Most of us have heard the word Dharma before, but what does it actually mean? Dharma can have multiple meanings, but roughly translated, it can be; our lifes purpose, order of happenings in nature, or your duty in life. Every human on this planet is unique, and therefore everyones Dharma is different. It is impossible to have the same Dharma as anyone else, and is impossible to copy anyones life purpose.

One of the more difficult aspects in our life journey is finding and cultivating our Dharma. For some people, this happens early in life, and your able to align yourself early on. For others, we can spend our whole life searching for our life’s purpose. According to our Philosophy teacher, Sunil Sharma, the best way to cultivate Dharma is by internalizing our awareness. This means, turning our awareness from the external environment, inwards. Becoming more aware and sensitive to our being, which will lead to greater self-study. The more awareness, and self-study one creates, the more their true personality will unfold. You will start to see the beauty in yourself, which is unique, rather than comparing yourself to others, and following in someone else’s footsteps.

Following someone else, or attempting to be like anyone else is a very dangerous path. You will lose sight of who you are, delay or stop your own personal growth, and delay this life process of cultivating Dharma. We must take all our energy, internalize it, and focus on our own individuality, strengths, and what we enjoy…versus attempting to copy someone else. We must do what we can, at this particular stage in our life, and find the beauty in it. Make mistakes, and learn from them.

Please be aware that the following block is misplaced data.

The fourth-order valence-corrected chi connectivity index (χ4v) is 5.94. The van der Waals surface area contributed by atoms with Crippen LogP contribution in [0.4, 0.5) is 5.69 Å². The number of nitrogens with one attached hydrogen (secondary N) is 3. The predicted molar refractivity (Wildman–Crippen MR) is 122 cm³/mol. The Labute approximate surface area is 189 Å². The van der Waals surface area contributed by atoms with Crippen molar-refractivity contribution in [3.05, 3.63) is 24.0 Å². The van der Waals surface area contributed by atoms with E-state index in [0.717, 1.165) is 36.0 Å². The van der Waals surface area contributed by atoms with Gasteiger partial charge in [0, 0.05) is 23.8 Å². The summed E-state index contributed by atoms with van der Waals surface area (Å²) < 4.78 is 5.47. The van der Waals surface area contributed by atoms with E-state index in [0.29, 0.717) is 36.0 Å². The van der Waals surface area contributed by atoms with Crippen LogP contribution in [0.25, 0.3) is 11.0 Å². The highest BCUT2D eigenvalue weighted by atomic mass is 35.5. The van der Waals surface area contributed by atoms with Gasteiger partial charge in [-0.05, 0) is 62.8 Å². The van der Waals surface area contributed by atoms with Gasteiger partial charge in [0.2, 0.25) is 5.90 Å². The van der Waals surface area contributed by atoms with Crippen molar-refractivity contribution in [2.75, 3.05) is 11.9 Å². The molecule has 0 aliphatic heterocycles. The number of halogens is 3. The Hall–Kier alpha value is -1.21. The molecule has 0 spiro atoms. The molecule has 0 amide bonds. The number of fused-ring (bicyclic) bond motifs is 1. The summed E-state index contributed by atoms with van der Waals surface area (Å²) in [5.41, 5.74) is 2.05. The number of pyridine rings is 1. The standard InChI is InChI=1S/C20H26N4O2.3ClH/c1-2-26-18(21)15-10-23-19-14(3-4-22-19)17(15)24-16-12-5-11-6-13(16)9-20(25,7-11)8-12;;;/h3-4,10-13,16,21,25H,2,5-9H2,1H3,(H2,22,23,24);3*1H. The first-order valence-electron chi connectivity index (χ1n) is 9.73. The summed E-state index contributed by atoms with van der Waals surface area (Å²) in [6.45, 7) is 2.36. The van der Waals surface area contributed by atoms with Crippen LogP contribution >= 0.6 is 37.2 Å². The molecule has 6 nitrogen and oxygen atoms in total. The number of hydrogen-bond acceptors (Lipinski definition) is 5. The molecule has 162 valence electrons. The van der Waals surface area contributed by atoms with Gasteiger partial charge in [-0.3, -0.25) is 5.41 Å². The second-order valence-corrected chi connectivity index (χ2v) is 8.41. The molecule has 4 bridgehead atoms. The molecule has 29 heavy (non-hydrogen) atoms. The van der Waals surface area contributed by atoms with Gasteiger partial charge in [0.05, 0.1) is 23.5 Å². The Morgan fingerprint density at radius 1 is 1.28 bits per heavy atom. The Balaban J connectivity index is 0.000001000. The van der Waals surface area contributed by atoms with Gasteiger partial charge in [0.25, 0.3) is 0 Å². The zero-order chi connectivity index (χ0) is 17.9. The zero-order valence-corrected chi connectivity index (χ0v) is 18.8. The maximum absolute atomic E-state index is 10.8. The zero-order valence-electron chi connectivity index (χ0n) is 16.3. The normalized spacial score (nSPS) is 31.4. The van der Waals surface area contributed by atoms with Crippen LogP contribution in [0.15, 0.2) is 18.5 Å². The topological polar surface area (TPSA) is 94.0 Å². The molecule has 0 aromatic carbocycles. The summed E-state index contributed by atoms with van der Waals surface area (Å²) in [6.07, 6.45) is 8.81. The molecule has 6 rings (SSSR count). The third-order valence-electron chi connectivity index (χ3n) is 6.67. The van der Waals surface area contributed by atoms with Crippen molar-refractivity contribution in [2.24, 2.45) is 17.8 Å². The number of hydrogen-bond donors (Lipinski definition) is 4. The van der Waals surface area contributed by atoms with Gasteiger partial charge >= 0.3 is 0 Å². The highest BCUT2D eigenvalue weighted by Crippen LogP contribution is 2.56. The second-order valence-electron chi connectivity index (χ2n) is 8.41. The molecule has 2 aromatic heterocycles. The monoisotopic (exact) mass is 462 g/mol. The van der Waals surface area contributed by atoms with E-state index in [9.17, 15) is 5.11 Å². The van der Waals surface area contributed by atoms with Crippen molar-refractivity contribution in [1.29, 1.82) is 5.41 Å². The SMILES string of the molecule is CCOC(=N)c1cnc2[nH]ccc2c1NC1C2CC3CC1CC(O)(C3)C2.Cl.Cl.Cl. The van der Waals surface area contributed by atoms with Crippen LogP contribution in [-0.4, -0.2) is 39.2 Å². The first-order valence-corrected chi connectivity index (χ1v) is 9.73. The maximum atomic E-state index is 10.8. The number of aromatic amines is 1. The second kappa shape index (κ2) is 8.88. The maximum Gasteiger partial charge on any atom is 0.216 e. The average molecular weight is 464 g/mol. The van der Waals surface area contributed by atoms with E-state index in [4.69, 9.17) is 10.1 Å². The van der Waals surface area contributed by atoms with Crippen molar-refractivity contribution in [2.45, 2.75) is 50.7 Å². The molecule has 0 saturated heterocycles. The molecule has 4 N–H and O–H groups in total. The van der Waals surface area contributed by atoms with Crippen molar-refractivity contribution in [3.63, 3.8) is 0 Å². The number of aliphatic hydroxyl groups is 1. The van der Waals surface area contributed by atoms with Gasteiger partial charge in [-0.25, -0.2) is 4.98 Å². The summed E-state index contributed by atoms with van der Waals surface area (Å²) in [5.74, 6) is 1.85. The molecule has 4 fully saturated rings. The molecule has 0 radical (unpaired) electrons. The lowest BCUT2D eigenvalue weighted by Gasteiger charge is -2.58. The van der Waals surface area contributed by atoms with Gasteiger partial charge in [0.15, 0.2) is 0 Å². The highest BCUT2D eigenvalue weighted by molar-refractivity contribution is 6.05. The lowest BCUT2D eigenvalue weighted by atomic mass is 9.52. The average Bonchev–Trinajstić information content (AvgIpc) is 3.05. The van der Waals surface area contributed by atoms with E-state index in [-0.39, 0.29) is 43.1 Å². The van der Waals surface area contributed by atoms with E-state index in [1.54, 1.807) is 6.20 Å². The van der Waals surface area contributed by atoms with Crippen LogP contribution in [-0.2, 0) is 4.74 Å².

Unfortunately, today we are so poor experientially. We want everything handed to us, and do not want to experiment and fail, we just want the answers and thats it. This will not bring about growth and everlasting change. Yoga is a great way for us to practice experimentation. Every asana, every breath we take, we are experimenting. Every asana, practiced with full awareness, takes us deeper into the pose, and we continue to learn. This is the process we must go through, each time we experiment in life, we gain more and more experience. Each new experience, and awareness of what we have learned aligns us closer to our Sva Dharma.

Many times in life we run from negative consequences, instead of taking responsibility for our actions. We externalize our problems onto others, instead of looking for change within. We see making a mistake, as failure, versus a learning experience. Once we do see these challenges as learning experiences, we can increase our awareness and continue our personal growth. We must take accountability for our actions and learn from such experiences.

There is no running from our actions. Once this becomes clear, the journey becomes internal. We can become our friend, or our foe. We can learn to love ourselves more, or produce more self-hatred. Instead, we must turn our awareness inwards and take responsibility for our actions and reactions. Take all this scattered energy and center it internally. Once this happens, Sva Dharma will flower inside us. The problem, and the solution all lie within.